Sick Truth About Global Banking

January 8, 2009 by  
Filed under News

Today I want to thank David Adams for putting together my teachings into a cohesive, concise, news-of-the-day. I owe him. RM (part of block of pennies below!)

“I place economy among the first and most important virtues, and public debt as the greatest of dangers. To preserve our independence, we must not let our rulers load us with perpetual debt.”

– Thomas Jefferson, 1743-1826

“Once I was in Victoria, and I saw a very large house. They told me it was a bank and that the white men place their money there to be taken care of, and that by and by they got it back with interest.

“We are Indians and we have no such bank; but when we have plenty of money or blankets, we give them away to other chiefs and people, and by and by they return them with interest, and our hearts feel good. Our way of giving is our bank.”

Chief Maquinna, Nootka

“Give me control of a nation’s money and I care not who makes her laws”

– Meyer Rothschild

Mayer Amschel Rothschild (23 February 1744

Treaties of Fort Laramie

December 29, 2008 by  
Filed under Documents

Treaty of Fort Laramie 1868

Lakotah Sioux Chief Red Cloud, fed up with the US policy of “treaties” to approve their agenda without living up to their end of the bargain, famously stated: “I have listened patiently to the promises of the Great Father, but his memory is short. I am now done with him. This is all I have to say”

In 1866, the Sioux, under Red Cloud, promised resistance to US soldiers and miners in the Powder River Country of Wyoming, after failed negotiations by the US attempting to establish forts and settlements for gold mining in the area. The Sioux were fast to remember the US’ failure to respect the previous Laramie Treaty of 1851, and the force of 1300 men brought to the Council tipped the US’ hand that the current treaty had the intent of fortifying the Powder River area for permanent annexation by the United States.

The US fought against the Sioux in the Powder River Country for two years, who were attacking wood trains, supply lines, and over-running attack parties on a few occasions. In 1868, the US decided it was not feasible to run a railroad through the areas in conflict, and instead moved the transcontinental railroad south. In doing so, they reconvened another Council at Fort Laramie – this time Red Cloud refused to join the council until the forts in the Powder River Country were abandoned, which they were late in 1868… The US admitted defeat in the invasion of sovereign Sioux territory. The council led to the 1868 Fort Laramie Treaty, which established lasting peace on the “honour of the United States”, boundaries of a Sioux nation state – described as the Great Sioux reservation, which set aside the Western half of current day South Dakota, with hunting grounds as shown in the map (the area currently claimed by Republic of Lakotah) – the full text is below.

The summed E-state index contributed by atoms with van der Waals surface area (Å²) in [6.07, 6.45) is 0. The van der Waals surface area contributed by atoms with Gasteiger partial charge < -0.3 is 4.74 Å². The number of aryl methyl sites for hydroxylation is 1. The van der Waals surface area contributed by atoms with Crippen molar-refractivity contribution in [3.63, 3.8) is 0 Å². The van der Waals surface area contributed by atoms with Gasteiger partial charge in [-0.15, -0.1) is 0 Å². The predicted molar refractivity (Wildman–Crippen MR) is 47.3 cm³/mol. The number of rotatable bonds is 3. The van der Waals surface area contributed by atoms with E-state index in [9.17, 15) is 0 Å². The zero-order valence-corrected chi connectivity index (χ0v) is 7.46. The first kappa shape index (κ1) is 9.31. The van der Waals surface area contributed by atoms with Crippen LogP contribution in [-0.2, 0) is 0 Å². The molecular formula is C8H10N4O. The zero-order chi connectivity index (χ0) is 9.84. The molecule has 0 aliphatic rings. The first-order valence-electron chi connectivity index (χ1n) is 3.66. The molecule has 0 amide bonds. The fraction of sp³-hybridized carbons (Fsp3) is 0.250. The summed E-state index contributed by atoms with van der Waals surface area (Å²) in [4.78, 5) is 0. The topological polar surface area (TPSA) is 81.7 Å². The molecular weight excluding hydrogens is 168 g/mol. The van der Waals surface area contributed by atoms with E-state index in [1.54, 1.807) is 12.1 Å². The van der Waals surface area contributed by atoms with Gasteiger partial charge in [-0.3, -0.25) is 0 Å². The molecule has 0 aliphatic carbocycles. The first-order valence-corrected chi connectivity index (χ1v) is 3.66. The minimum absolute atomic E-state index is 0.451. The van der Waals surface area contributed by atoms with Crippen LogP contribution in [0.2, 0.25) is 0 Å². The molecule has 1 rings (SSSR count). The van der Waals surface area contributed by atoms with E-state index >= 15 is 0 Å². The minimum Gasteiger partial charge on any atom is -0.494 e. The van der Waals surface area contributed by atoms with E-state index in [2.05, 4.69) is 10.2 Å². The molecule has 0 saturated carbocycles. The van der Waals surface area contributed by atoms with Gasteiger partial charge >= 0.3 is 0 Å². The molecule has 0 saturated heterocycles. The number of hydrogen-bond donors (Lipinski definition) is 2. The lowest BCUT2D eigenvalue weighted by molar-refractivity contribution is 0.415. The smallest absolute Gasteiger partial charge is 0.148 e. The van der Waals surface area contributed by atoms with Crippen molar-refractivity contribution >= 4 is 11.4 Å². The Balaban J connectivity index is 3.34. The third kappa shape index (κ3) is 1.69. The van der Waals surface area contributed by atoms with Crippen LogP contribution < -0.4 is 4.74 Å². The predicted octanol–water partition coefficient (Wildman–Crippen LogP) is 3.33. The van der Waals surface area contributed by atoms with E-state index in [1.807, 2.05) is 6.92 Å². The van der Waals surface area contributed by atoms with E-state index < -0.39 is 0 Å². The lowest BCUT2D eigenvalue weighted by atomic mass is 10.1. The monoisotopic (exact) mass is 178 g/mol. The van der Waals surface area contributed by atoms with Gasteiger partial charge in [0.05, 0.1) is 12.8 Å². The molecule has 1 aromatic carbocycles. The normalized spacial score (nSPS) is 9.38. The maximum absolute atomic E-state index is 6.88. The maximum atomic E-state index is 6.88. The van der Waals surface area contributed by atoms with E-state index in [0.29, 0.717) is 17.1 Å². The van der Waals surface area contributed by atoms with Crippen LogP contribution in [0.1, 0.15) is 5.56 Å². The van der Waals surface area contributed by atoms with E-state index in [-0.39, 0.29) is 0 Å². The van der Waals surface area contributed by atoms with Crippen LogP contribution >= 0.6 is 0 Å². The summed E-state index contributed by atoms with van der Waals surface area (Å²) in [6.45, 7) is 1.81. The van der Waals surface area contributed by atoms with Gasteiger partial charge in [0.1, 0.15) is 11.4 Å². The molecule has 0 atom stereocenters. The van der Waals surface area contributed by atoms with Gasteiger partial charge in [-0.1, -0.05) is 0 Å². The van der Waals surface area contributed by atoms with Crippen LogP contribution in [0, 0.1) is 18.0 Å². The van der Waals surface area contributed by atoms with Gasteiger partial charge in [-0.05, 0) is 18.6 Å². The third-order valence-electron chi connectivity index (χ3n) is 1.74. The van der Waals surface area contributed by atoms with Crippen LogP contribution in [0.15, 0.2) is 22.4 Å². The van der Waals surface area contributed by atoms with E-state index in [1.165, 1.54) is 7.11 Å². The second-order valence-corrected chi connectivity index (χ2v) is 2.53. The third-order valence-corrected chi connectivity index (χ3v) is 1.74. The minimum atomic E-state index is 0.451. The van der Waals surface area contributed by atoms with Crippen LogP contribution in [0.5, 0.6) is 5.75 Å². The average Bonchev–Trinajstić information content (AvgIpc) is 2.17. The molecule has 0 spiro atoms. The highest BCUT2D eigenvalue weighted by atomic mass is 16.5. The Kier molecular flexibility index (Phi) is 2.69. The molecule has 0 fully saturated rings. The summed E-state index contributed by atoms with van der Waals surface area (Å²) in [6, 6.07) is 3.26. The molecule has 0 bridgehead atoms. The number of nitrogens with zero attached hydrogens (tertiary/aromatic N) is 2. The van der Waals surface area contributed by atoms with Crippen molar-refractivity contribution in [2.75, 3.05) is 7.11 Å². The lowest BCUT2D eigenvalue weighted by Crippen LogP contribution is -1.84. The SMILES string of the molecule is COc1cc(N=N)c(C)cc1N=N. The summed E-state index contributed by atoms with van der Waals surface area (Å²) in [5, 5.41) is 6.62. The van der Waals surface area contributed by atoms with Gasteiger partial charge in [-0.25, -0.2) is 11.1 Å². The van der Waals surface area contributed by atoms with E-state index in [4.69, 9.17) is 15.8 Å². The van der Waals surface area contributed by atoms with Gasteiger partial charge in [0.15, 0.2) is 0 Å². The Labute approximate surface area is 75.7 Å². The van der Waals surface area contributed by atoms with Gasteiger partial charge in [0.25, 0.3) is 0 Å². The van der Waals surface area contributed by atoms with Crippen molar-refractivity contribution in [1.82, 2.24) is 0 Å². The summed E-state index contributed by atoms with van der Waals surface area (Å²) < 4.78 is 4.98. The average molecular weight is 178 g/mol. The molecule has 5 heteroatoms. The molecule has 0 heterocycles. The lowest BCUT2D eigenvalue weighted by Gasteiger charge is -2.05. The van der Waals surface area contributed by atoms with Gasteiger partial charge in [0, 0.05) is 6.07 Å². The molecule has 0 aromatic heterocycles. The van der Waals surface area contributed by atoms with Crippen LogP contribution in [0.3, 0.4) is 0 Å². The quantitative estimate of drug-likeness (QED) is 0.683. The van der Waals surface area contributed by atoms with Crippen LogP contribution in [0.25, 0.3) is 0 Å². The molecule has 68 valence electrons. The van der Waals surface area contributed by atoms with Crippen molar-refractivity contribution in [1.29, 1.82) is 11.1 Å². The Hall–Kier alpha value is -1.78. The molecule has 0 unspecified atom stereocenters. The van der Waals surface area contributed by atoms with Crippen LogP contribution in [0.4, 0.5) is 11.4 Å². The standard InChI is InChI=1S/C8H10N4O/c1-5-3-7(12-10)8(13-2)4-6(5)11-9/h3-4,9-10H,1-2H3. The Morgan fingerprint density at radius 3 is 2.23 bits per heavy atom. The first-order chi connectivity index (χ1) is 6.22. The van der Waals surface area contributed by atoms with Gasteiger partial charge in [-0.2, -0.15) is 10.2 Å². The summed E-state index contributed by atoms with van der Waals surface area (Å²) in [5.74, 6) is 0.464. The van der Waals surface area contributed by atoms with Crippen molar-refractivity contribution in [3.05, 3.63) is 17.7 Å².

The treaty allowed for citizenship, should certain Sioux decide to settle into agriculture – but allowed for the stipulation of continued sovereignty of Sioux land, including the Black Hills, with no settlement by whites. This treaty clearly defines land that belongs to a culture, a people, the Sioux. Based on the stipulations set forth by this treaty, the Sioux would operate their lands without interference by the United States Government – a sovereign nation (which all states originate as).

By 1872, President Grant was getting pressure to illegally harvest timber from the Black Hills for increased demand due to Western Settlements, and by 1873 word of Gold Reserves spread throughout the US, sparking an illegal gold rush in the Black Hills. The Custer Expedition was sent to protect the Black Hills from gold miners, until an order (as noted in the 1980 SCOTUS account of the events) from Grant to remove military protection in order to enrage the Indians into war – which the Sioux were ready to fight, stating that their removal would be only at their annihilation… an eerily prophetic claim. The US’ attempts at persuading the Sioux to cede more land failed time and again – leading to the breaking of the treaty (unofficially) – or as the US put it “to whoop them [Sioux] into submission”. This led to the Great Sioux War of 1876-1877, including Little Big Horn (Custer’s Last Stand), and ending with the murder of Crazy Horse by the US.

In 1877, according to the 1980 SCOTUS, further land was taken by the Sioux in violation of the treaties – land including the Black Hills.

The final Sioux resistance occurred in 1890, when Congress broke the remaining Sioux Reservation to approximately the reservations in existence today. The further theft of the land sparked the Wounded Knee Massacre, the last major conflict between the Oglala Sioux and the US.

Based on the treaties signed, and the recognition of sovereign land ownership by the 1980 SCOTUS, there is a clear legal standing to sue for the return of, at least, the land specified as the Great Sioux Reservation – excluding the unceded hunting grounds. The Lakotah, in refusing the payment for land taken illegally under claim of eminent domain (as historically rejected by SCOTUS 1980), may have the standing to sue the US government for the western portion of South Dakota – in which they can live under sovereign powers.

Subsequent posts will emphasize the importance of the Republic of Lakotah, and why every Sioux and freedom loving libertarian should support this endeavor.

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FORT LARAMIE TREATY
APRIL 29, 1868

TREATY WITH THE SIOUX– BRUL

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